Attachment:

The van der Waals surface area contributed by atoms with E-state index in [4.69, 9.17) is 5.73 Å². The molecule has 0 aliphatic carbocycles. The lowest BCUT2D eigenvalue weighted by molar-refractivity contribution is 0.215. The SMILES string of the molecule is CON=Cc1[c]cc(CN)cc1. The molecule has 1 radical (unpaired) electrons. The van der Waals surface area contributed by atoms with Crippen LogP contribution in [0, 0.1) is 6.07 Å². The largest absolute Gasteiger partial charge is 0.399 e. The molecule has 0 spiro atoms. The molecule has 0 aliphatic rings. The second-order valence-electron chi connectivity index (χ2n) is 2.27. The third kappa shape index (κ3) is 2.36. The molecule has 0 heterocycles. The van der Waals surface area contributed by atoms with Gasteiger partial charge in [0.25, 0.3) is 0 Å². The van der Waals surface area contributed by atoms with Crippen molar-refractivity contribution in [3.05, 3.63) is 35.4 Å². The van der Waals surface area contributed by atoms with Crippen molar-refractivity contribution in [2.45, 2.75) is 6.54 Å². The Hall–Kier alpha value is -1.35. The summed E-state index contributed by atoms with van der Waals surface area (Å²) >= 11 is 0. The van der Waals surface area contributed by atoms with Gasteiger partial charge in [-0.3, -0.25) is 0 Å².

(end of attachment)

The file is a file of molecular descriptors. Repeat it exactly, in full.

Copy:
The van der Waals surface area contributed by atoms with E-state index in [4.69, 9.17) is 5.73 Å². The molecule has 0 aliphatic carbocycles. The lowest BCUT2D eigenvalue weighted by molar-refractivity contribution is 0.215. The SMILES string of the molecule is CON=Cc1[c]cc(CN)cc1. The molecule has 1 radical (unpaired) electrons. The van der Waals surface area contributed by atoms with Crippen LogP contribution in [0, 0.1) is 6.07 Å². The largest absolute Gasteiger partial charge is 0.399 e. The molecule has 0 spiro atoms. The molecule has 0 aliphatic rings. The second-order valence-electron chi connectivity index (χ2n) is 2.27. The third kappa shape index (κ3) is 2.36. The molecule has 0 heterocycles. The van der Waals surface area contributed by atoms with Gasteiger partial charge in [0.25, 0.3) is 0 Å². The van der Waals surface area contributed by atoms with Crippen molar-refractivity contribution in [3.05, 3.63) is 35.4 Å². The van der Waals surface area contributed by atoms with Crippen molar-refractivity contribution in [2.45, 2.75) is 6.54 Å². The Hall–Kier alpha value is -1.35. The summed E-state index contributed by atoms with van der Waals surface area (Å²) >= 11 is 0. The van der Waals surface area contributed by atoms with Gasteiger partial charge in [-0.3, -0.25) is 0 Å².